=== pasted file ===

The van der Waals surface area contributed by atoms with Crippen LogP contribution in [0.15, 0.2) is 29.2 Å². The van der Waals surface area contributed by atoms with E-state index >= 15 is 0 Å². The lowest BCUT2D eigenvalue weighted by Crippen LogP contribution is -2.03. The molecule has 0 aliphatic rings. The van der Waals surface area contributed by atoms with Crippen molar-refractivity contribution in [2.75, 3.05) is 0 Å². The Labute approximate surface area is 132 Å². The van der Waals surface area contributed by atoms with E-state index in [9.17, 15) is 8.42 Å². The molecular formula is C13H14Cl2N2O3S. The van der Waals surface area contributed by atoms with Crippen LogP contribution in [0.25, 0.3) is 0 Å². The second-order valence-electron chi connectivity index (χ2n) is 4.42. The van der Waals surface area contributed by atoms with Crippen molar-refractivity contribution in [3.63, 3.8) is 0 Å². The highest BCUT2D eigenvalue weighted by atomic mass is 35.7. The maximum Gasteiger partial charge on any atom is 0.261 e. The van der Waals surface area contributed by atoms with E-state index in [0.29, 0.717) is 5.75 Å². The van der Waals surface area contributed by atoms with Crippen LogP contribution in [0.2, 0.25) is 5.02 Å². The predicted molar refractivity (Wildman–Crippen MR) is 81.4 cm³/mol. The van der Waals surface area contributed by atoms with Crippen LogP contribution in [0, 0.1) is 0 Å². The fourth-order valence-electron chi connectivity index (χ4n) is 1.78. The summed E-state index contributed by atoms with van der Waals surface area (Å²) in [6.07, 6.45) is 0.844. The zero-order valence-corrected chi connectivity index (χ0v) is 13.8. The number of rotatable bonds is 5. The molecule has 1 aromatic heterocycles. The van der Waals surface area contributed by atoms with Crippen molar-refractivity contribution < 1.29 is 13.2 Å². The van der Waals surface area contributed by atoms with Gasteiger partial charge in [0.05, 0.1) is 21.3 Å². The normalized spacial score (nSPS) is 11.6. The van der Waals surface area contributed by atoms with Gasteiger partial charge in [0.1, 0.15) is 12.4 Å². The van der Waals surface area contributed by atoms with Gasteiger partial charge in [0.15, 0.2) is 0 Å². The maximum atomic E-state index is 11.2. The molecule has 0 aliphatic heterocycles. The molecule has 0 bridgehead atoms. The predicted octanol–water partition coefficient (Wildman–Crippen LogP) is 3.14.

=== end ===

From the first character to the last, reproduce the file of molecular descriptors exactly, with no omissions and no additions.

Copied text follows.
The van der Waals surface area contributed by atoms with Crippen LogP contribution in [0.15, 0.2) is 29.2 Å². The van der Waals surface area contributed by atoms with E-state index >= 15 is 0 Å². The lowest BCUT2D eigenvalue weighted by Crippen LogP contribution is -2.03. The molecule has 0 aliphatic rings. The van der Waals surface area contributed by atoms with Crippen molar-refractivity contribution in [2.75, 3.05) is 0 Å². The Labute approximate surface area is 132 Å². The van der Waals surface area contributed by atoms with E-state index in [9.17, 15) is 8.42 Å². The molecular formula is C13H14Cl2N2O3S. The van der Waals surface area contributed by atoms with Crippen LogP contribution in [0.25, 0.3) is 0 Å². The second-order valence-electron chi connectivity index (χ2n) is 4.42. The van der Waals surface area contributed by atoms with Crippen molar-refractivity contribution in [3.63, 3.8) is 0 Å². The highest BCUT2D eigenvalue weighted by atomic mass is 35.7. The maximum Gasteiger partial charge on any atom is 0.261 e. The van der Waals surface area contributed by atoms with E-state index in [0.29, 0.717) is 5.75 Å². The van der Waals surface area contributed by atoms with Crippen LogP contribution in [0.2, 0.25) is 5.02 Å². The predicted molar refractivity (Wildman–Crippen MR) is 81.4 cm³/mol. The van der Waals surface area contributed by atoms with Crippen LogP contribution in [0, 0.1) is 0 Å². The fourth-order valence-electron chi connectivity index (χ4n) is 1.78. The summed E-state index contributed by atoms with van der Waals surface area (Å²) in [6.07, 6.45) is 0.844. The zero-order valence-corrected chi connectivity index (χ0v) is 13.8. The number of rotatable bonds is 5. The molecule has 1 aromatic heterocycles. The van der Waals surface area contributed by atoms with Crippen molar-refractivity contribution < 1.29 is 13.2 Å². The van der Waals surface area contributed by atoms with Gasteiger partial charge in [0.05, 0.1) is 21.3 Å². The normalized spacial score (nSPS) is 11.6. The van der Waals surface area contributed by atoms with Gasteiger partial charge in [0.1, 0.15) is 12.4 Å². The van der Waals surface area contributed by atoms with Gasteiger partial charge in [0.15, 0.2) is 0 Å². The maximum atomic E-state index is 11.2. The molecule has 0 aliphatic heterocycles. The molecule has 0 bridgehead atoms. The predicted octanol–water partition coefficient (Wildman–Crippen LogP) is 3.14.